Browbeaten: The Eyebrow
June 7, 2012 | by Ali Pechman
My first “boyfriend” broke up with me at camp in a letter that read, “You look like the girl from Planet of the Apes—I mean the ape she played, not the girl who played her.” He meant Helena Bonham Carter in the Tim Burton version that had come out that summer. More specifically, he meant that for an eleven-year-old, I had very unruly and freakishly thick eyebrows.
Having kempt mine since that summer (on a necessarily frequent basis), I notice eyebrows more often than is normal; they bear special significance to me. Midway through Alfred Hitchcock’s Shadow of a Doubt, Charlie confronts her uncle about his awful secret life as a woman strangler. Sitting across from him at a seedy bar, she watches his hands painfully wringing a napkin, then she tells him all that she knows: wordlessly, she raises a single eyebrow. The plot hinges on that one thin line of hair.
So when I saw The Eyebrow in a $1 bargain bin, I had to have it. “In each period, the eyebrow, the chief indicator of emotion and expression on the face, has spoken louder than any word that has issued from the lips,” it begins. The book, written in 2000 by a makeup artist, “traces” the brow’s history from ancient Egypt and Elizabethan England to E.R. and Ashley Judd. Perhaps inevitably, most of the chapters focus on how the eyebrow changed the faces of Hollywood starlets.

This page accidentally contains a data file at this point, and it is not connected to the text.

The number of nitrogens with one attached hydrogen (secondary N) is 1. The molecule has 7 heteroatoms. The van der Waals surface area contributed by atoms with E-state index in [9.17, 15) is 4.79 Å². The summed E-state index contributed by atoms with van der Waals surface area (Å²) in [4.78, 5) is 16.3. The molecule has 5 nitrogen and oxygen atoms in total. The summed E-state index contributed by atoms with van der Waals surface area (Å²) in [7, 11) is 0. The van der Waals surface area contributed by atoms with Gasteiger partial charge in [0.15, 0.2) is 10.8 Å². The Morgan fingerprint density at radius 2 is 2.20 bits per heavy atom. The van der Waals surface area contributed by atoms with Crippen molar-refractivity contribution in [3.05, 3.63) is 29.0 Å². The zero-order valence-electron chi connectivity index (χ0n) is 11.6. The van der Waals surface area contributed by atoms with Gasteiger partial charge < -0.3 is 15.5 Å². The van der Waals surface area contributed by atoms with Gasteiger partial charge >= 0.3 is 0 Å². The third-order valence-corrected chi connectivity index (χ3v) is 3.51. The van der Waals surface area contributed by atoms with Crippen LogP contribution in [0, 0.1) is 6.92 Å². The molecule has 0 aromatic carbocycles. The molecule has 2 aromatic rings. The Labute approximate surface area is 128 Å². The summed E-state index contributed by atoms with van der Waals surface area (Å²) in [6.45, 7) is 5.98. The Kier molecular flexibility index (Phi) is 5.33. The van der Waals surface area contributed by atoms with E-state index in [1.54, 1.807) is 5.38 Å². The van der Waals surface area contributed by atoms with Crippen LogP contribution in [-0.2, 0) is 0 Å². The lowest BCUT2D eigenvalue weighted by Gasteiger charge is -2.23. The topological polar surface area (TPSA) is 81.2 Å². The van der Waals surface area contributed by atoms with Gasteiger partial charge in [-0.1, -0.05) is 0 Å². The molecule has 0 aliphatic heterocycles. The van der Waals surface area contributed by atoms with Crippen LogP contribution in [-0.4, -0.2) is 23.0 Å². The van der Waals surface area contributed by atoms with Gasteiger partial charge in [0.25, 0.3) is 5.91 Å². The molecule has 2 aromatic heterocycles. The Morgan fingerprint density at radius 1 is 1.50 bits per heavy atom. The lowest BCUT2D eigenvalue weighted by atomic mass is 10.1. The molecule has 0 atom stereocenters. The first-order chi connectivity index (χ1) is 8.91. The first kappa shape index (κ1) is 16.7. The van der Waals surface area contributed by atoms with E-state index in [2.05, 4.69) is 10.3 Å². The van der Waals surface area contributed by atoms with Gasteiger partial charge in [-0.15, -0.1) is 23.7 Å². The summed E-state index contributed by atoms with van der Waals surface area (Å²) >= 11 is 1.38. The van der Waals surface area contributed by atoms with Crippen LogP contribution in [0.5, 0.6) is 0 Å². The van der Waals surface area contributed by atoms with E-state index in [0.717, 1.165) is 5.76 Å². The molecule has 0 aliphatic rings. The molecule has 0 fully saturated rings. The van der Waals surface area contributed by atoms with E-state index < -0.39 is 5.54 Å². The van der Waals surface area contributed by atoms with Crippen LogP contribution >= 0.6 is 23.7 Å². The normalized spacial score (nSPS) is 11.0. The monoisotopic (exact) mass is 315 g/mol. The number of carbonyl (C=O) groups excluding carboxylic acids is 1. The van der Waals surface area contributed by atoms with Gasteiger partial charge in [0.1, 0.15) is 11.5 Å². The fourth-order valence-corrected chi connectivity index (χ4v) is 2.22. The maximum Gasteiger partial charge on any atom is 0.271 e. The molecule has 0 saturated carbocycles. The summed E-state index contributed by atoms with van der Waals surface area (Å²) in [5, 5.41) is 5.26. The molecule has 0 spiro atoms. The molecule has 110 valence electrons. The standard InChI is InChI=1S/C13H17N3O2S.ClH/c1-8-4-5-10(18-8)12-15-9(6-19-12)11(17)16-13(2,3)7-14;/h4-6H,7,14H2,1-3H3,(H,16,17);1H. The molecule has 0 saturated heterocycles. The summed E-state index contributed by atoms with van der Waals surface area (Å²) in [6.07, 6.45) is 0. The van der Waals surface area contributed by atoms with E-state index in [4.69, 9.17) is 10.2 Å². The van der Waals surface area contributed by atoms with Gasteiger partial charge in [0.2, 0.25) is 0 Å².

Some obvious brows get name checked: Marlene Dietrich, Audrey Hepburn, Elizabeth Taylor. But in addition to admiring icons, the brow enthusiast should never underestimate the transformative quality of newly shaped eyebrows. Madonna used their versatility to great effect, but even a classic beauty like Grace Kelly had, we learn, an entirely new look once she figured out what to do with hers.
Like anything else, eyebrows have been subject to trends, many of which look freakish now (see: “the vamp”). The thick brows of the belle epoque gave way to the pin-thin jazz-age look, yo-yoing back to a strong diva arch in the fifties. Spreads on actresses like Bette Davis and Joan Crawford’s personal evolutions reminded me of their weary faces in What Ever Happened to Baby Jane? One can sense so much about the dynamic of these famed antagonists simply from their eyebrows.
My favorite chapter is titled “The Go-Go Years: 1980–1989.” “Everything about the eighties was generous and overblown,” it reads, with pictures of Brooke Shields, Isabella Rossellini, and Kelly McGillis with brows in full force. One actress gets singled out for antagonistic-looking brows that, in her early years, used to almost bridge across her nose. Alongside the description is a full-page image of Helena Bonham Carter.